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Catalogue Blog

An Olympic Effort

In this past Friday’s Washington Post, A Wider Circle founder Mark Bergel writes:

Like competitions of the past, the London Olympics are not only the result of hard work on the part of the athletes but also of remarkable community support and financial investments. I can only imagine that if the District, instead of London, had been selected 10 years ago as the site of the 2012 Games, our city would have made a similar commitment [...]

So here’s my question: If we were prepared as a community to mobilize the region’s resources and fund the premier athletic event in the world, why can’t we make the same commitment to house our homeless neighbors, feed hungry families and clothe young and old in our community?

He points out that, for example, London constructed 40,000 apartments and will serve 14 million meals over 60 days this summer. Certainly, similar resources could provide for “thousands and thousands of children and adults” in need across the region year-round (London’s population is twelve times that of DC).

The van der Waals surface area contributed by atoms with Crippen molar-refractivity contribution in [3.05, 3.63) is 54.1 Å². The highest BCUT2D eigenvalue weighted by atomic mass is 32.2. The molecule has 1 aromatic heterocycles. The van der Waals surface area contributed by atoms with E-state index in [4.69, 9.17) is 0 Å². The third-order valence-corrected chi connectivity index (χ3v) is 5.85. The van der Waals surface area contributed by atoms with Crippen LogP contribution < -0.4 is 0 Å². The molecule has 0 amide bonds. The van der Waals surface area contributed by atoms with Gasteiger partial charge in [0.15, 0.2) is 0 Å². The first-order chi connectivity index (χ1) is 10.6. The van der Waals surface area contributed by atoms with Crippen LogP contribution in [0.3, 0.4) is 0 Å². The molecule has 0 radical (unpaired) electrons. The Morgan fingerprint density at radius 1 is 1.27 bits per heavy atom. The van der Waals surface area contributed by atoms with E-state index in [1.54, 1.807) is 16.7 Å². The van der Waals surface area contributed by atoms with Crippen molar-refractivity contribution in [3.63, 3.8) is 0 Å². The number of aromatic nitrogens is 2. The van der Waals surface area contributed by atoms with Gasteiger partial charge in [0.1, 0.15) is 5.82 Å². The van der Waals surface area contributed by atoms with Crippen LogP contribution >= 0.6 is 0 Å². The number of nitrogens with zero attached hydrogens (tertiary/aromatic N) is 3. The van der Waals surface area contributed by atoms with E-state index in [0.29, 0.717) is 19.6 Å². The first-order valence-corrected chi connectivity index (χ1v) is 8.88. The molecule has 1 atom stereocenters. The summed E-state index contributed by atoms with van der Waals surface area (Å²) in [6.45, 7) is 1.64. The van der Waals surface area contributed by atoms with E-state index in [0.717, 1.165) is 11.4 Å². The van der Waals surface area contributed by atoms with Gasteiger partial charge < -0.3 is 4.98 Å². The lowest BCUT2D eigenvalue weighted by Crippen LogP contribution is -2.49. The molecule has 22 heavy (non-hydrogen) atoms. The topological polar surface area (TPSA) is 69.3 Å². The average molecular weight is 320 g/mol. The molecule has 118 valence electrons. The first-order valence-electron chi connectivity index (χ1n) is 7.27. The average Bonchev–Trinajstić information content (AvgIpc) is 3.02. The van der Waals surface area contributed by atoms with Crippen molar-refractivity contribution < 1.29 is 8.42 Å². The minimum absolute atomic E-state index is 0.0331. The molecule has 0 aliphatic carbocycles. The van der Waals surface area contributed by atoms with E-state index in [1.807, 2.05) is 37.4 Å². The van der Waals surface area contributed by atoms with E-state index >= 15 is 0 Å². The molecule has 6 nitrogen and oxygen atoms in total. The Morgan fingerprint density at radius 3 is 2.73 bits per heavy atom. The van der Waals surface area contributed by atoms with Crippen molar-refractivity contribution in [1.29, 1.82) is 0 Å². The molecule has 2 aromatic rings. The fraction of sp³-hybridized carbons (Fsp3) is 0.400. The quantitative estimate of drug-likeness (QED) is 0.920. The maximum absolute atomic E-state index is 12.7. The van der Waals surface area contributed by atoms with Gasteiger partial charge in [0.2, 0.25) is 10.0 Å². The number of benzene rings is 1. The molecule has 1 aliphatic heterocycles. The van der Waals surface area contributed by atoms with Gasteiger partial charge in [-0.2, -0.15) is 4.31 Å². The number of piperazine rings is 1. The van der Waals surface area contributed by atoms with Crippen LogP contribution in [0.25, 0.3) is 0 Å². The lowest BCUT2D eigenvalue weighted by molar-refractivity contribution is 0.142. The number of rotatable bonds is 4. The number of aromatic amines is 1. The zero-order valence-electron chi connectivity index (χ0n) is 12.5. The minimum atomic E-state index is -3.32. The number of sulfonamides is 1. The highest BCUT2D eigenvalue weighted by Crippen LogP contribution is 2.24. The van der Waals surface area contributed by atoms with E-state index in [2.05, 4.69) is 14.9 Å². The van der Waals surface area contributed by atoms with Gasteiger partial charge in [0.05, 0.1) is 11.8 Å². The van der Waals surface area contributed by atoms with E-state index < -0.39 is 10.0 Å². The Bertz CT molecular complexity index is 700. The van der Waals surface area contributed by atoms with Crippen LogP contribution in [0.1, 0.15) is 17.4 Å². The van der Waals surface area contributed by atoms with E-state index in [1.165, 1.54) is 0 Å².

What do you think? What would be necessary to catalyze an effort of this size, scope, and importance?

Learn more about A Wider Circle here.

What No One Else Does …

Writes Mark W. Johnson of Business Week:

Creativity, by itself, is not enough. As I’ve previously written in this space, inventions that aren’t commercialized — no matter how creative — remain inventions, not innovations. To be commercial, an invention needs to matter enough to a customer to be worth paying for. And what matters to most customers is not the invention itself but what job it enables them to do that they couldn’t do, or do well enough, before. The microwave, for example, when it was first introduced, was a terrible oven, but it was fantastic defroster.

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